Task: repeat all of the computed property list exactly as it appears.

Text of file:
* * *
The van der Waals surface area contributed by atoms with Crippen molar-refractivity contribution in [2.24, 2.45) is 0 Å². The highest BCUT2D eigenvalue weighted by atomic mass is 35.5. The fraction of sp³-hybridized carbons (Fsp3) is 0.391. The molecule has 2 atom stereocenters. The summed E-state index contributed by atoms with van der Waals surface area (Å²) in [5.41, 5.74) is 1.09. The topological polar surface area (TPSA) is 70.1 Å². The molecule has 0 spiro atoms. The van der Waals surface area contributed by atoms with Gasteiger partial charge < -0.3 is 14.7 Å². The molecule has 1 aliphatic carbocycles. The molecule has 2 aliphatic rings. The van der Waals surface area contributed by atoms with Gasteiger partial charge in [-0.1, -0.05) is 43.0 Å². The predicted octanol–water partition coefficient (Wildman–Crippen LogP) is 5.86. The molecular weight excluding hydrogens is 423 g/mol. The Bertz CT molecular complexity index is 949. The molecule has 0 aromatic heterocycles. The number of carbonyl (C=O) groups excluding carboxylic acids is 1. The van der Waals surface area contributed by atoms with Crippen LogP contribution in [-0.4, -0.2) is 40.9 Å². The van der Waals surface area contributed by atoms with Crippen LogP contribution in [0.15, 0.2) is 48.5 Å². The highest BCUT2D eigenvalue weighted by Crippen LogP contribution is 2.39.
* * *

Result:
The van der Waals surface area contributed by atoms with Crippen molar-refractivity contribution in [2.24, 2.45) is 0 Å². The highest BCUT2D eigenvalue weighted by atomic mass is 35.5. The fraction of sp³-hybridized carbons (Fsp3) is 0.391. The molecule has 2 atom stereocenters. The summed E-state index contributed by atoms with van der Waals surface area (Å²) in [5.41, 5.74) is 1.09. The topological polar surface area (TPSA) is 70.1 Å². The molecule has 0 spiro atoms. The van der Waals surface area contributed by atoms with Gasteiger partial charge < -0.3 is 14.7 Å². The molecule has 1 aliphatic carbocycles. The molecule has 2 aliphatic rings. The van der Waals surface area contributed by atoms with Gasteiger partial charge in [-0.1, -0.05) is 43.0 Å². The predicted octanol–water partition coefficient (Wildman–Crippen LogP) is 5.86. The molecular weight excluding hydrogens is 423 g/mol. The Bertz CT molecular complexity index is 949. The molecule has 0 aromatic heterocycles. The number of carbonyl (C=O) groups excluding carboxylic acids is 1. The van der Waals surface area contributed by atoms with Crippen LogP contribution in [-0.4, -0.2) is 40.9 Å². The van der Waals surface area contributed by atoms with Crippen LogP contribution in [0.15, 0.2) is 48.5 Å². The highest BCUT2D eigenvalue weighted by Crippen LogP contribution is 2.39.